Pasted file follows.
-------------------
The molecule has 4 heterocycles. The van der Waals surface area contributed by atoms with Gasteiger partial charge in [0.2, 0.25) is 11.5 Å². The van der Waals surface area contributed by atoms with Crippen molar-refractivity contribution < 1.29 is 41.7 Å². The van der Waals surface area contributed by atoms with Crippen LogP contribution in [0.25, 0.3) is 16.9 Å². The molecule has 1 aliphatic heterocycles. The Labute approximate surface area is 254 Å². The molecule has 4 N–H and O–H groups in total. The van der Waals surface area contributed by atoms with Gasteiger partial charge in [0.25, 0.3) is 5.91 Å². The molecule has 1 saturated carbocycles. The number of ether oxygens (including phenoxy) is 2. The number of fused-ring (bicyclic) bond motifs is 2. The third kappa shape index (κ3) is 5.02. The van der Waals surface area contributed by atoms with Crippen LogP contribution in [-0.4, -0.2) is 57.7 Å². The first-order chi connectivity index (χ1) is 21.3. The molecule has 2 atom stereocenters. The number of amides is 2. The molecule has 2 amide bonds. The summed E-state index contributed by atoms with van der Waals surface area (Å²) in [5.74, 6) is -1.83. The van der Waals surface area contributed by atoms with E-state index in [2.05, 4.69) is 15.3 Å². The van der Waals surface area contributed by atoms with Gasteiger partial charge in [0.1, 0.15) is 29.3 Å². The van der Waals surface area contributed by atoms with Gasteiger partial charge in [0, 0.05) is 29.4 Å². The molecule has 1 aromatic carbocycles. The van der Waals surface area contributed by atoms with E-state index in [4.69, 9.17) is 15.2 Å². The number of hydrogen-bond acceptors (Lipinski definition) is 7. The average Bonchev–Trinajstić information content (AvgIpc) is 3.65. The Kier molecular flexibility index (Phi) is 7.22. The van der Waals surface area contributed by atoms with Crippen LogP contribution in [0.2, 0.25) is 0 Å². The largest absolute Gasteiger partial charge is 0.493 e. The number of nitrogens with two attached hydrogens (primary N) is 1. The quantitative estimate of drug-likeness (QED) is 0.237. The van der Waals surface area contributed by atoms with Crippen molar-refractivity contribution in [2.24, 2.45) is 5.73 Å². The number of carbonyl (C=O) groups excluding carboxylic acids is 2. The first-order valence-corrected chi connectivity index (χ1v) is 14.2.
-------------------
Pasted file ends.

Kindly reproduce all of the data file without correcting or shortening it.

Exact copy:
The molecule has 4 heterocycles. The van der Waals surface area contributed by atoms with Gasteiger partial charge in [0.2, 0.25) is 11.5 Å². The van der Waals surface area contributed by atoms with Crippen molar-refractivity contribution < 1.29 is 41.7 Å². The van der Waals surface area contributed by atoms with Crippen LogP contribution in [0.25, 0.3) is 16.9 Å². The molecule has 1 aliphatic heterocycles. The Labute approximate surface area is 254 Å². The molecule has 4 N–H and O–H groups in total. The van der Waals surface area contributed by atoms with Gasteiger partial charge in [0.25, 0.3) is 5.91 Å². The molecule has 1 saturated carbocycles. The number of ether oxygens (including phenoxy) is 2. The number of fused-ring (bicyclic) bond motifs is 2. The third kappa shape index (κ3) is 5.02. The van der Waals surface area contributed by atoms with Crippen LogP contribution in [-0.4, -0.2) is 57.7 Å². The first-order chi connectivity index (χ1) is 21.3. The molecule has 2 atom stereocenters. The number of amides is 2. The molecule has 2 amide bonds. The summed E-state index contributed by atoms with van der Waals surface area (Å²) in [5.74, 6) is -1.83. The van der Waals surface area contributed by atoms with E-state index in [2.05, 4.69) is 15.3 Å². The van der Waals surface area contributed by atoms with Gasteiger partial charge in [0.1, 0.15) is 29.3 Å². The van der Waals surface area contributed by atoms with Gasteiger partial charge in [0, 0.05) is 29.4 Å². The molecule has 1 aromatic carbocycles. The van der Waals surface area contributed by atoms with E-state index in [4.69, 9.17) is 15.2 Å². The number of hydrogen-bond acceptors (Lipinski definition) is 7. The average Bonchev–Trinajstić information content (AvgIpc) is 3.65. The Kier molecular flexibility index (Phi) is 7.22. The van der Waals surface area contributed by atoms with Crippen LogP contribution in [0.2, 0.25) is 0 Å². The largest absolute Gasteiger partial charge is 0.493 e. The number of nitrogens with two attached hydrogens (primary N) is 1. The quantitative estimate of drug-likeness (QED) is 0.237. The van der Waals surface area contributed by atoms with Crippen molar-refractivity contribution in [2.24, 2.45) is 5.73 Å². The number of carbonyl (C=O) groups excluding carboxylic acids is 2. The first-order valence-corrected chi connectivity index (χ1v) is 14.2.